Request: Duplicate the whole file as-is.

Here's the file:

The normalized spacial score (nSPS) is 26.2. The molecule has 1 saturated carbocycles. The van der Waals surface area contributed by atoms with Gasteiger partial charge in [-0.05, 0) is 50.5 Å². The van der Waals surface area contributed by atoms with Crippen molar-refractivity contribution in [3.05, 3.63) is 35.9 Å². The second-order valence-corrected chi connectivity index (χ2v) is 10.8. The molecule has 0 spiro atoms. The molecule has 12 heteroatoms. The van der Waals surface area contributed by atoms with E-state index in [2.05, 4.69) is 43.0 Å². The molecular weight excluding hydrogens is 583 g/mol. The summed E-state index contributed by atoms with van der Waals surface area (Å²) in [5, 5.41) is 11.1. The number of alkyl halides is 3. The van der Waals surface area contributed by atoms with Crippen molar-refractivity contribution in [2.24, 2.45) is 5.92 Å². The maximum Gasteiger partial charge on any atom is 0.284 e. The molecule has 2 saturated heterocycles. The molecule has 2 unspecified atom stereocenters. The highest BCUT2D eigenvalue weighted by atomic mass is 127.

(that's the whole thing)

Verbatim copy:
The normalized spacial score (nSPS) is 26.2. The molecule has 1 saturated carbocycles. The van der Waals surface area contributed by atoms with Gasteiger partial charge in [-0.05, 0) is 50.5 Å². The van der Waals surface area contributed by atoms with Crippen molar-refractivity contribution in [3.05, 3.63) is 35.9 Å². The second-order valence-corrected chi connectivity index (χ2v) is 10.8. The molecule has 0 spiro atoms. The molecule has 12 heteroatoms. The van der Waals surface area contributed by atoms with E-state index in [2.05, 4.69) is 43.0 Å². The molecular weight excluding hydrogens is 583 g/mol. The summed E-state index contributed by atoms with van der Waals surface area (Å²) in [5, 5.41) is 11.1. The number of alkyl halides is 3. The van der Waals surface area contributed by atoms with Crippen molar-refractivity contribution in [2.24, 2.45) is 5.92 Å². The maximum Gasteiger partial charge on any atom is 0.284 e. The molecule has 2 saturated heterocycles. The molecule has 2 unspecified atom stereocenters. The highest BCUT2D eigenvalue weighted by atomic mass is 127.